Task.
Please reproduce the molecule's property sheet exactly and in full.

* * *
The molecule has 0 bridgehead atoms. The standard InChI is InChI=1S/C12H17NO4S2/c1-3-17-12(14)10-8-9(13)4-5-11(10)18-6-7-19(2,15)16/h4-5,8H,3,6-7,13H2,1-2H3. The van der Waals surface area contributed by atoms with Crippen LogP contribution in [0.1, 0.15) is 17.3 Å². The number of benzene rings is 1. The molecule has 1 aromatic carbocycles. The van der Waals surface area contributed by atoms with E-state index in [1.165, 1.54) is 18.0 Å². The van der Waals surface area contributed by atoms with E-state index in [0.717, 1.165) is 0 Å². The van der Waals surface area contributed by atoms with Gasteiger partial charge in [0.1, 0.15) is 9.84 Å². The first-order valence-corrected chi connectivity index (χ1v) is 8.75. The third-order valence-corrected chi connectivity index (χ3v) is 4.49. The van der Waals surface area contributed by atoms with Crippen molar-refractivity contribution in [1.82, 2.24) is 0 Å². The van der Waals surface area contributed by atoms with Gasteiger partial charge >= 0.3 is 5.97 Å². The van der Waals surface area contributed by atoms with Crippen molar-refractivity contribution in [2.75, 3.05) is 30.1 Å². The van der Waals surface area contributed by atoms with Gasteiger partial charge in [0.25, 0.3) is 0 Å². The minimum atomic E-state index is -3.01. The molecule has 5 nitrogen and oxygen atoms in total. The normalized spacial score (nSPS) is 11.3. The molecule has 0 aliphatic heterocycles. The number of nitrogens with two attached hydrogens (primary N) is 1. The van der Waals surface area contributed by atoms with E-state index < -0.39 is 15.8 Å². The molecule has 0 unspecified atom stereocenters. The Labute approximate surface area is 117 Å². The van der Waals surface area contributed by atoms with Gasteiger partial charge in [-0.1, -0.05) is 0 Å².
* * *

The molecule has 0 bridgehead atoms. The standard InChI is InChI=1S/C12H17NO4S2/c1-3-17-12(14)10-8-9(13)4-5-11(10)18-6-7-19(2,15)16/h4-5,8H,3,6-7,13H2,1-2H3. The van der Waals surface area contributed by atoms with Crippen LogP contribution in [0.1, 0.15) is 17.3 Å². The number of benzene rings is 1. The molecule has 1 aromatic carbocycles. The van der Waals surface area contributed by atoms with E-state index in [1.165, 1.54) is 18.0 Å². The van der Waals surface area contributed by atoms with E-state index in [0.717, 1.165) is 0 Å². The van der Waals surface area contributed by atoms with Gasteiger partial charge in [0.1, 0.15) is 9.84 Å². The first-order valence-corrected chi connectivity index (χ1v) is 8.75. The third-order valence-corrected chi connectivity index (χ3v) is 4.49. The van der Waals surface area contributed by atoms with Crippen molar-refractivity contribution in [1.82, 2.24) is 0 Å². The van der Waals surface area contributed by atoms with Gasteiger partial charge >= 0.3 is 5.97 Å². The van der Waals surface area contributed by atoms with Crippen molar-refractivity contribution in [2.75, 3.05) is 30.1 Å². The van der Waals surface area contributed by atoms with Gasteiger partial charge in [0.25, 0.3) is 0 Å². The minimum atomic E-state index is -3.01. The molecule has 5 nitrogen and oxygen atoms in total. The normalized spacial score (nSPS) is 11.3. The molecule has 0 aliphatic heterocycles. The number of nitrogens with two attached hydrogens (primary N) is 1. The van der Waals surface area contributed by atoms with E-state index < -0.39 is 15.8 Å². The molecule has 0 unspecified atom stereocenters. The Labute approximate surface area is 117 Å². The van der Waals surface area contributed by atoms with Gasteiger partial charge in [-0.1, -0.05) is 0 Å².